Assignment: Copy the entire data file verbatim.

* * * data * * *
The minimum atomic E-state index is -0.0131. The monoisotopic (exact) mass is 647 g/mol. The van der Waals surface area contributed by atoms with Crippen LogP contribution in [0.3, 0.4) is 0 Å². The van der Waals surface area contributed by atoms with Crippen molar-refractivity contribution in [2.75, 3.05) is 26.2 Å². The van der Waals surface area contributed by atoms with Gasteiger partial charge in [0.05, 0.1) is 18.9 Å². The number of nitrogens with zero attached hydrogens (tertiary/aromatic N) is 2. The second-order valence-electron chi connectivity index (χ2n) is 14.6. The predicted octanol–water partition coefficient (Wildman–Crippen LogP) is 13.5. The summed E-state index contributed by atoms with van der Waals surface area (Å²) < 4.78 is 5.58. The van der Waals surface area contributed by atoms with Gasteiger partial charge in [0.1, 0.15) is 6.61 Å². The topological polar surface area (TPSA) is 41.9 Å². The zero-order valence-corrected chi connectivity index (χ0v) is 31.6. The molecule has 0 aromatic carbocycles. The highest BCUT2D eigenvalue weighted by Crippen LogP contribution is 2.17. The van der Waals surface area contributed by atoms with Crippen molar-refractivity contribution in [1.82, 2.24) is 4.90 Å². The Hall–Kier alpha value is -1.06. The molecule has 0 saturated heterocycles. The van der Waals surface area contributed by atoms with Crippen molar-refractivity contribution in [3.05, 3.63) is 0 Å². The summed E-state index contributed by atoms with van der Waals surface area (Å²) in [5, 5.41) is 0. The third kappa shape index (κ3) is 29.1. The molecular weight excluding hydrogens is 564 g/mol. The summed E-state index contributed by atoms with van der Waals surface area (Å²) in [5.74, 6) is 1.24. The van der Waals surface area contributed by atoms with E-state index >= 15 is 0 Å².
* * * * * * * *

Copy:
The minimum atomic E-state index is -0.0131. The monoisotopic (exact) mass is 647 g/mol. The van der Waals surface area contributed by atoms with Crippen LogP contribution in [0.3, 0.4) is 0 Å². The van der Waals surface area contributed by atoms with Crippen molar-refractivity contribution in [2.75, 3.05) is 26.2 Å². The van der Waals surface area contributed by atoms with Gasteiger partial charge in [0.05, 0.1) is 18.9 Å². The number of nitrogens with zero attached hydrogens (tertiary/aromatic N) is 2. The second-order valence-electron chi connectivity index (χ2n) is 14.6. The predicted octanol–water partition coefficient (Wildman–Crippen LogP) is 13.5. The summed E-state index contributed by atoms with van der Waals surface area (Å²) < 4.78 is 5.58. The van der Waals surface area contributed by atoms with Gasteiger partial charge in [0.1, 0.15) is 6.61 Å². The topological polar surface area (TPSA) is 41.9 Å². The zero-order valence-corrected chi connectivity index (χ0v) is 31.6. The molecule has 0 aromatic carbocycles. The highest BCUT2D eigenvalue weighted by Crippen LogP contribution is 2.17. The van der Waals surface area contributed by atoms with Crippen molar-refractivity contribution in [1.82, 2.24) is 4.90 Å². The Hall–Kier alpha value is -1.06. The molecule has 0 saturated heterocycles. The van der Waals surface area contributed by atoms with Crippen molar-refractivity contribution in [3.05, 3.63) is 0 Å². The summed E-state index contributed by atoms with van der Waals surface area (Å²) in [5, 5.41) is 0. The third kappa shape index (κ3) is 29.1. The molecular weight excluding hydrogens is 564 g/mol. The summed E-state index contributed by atoms with van der Waals surface area (Å²) in [5.74, 6) is 1.24. The van der Waals surface area contributed by atoms with E-state index >= 15 is 0 Å².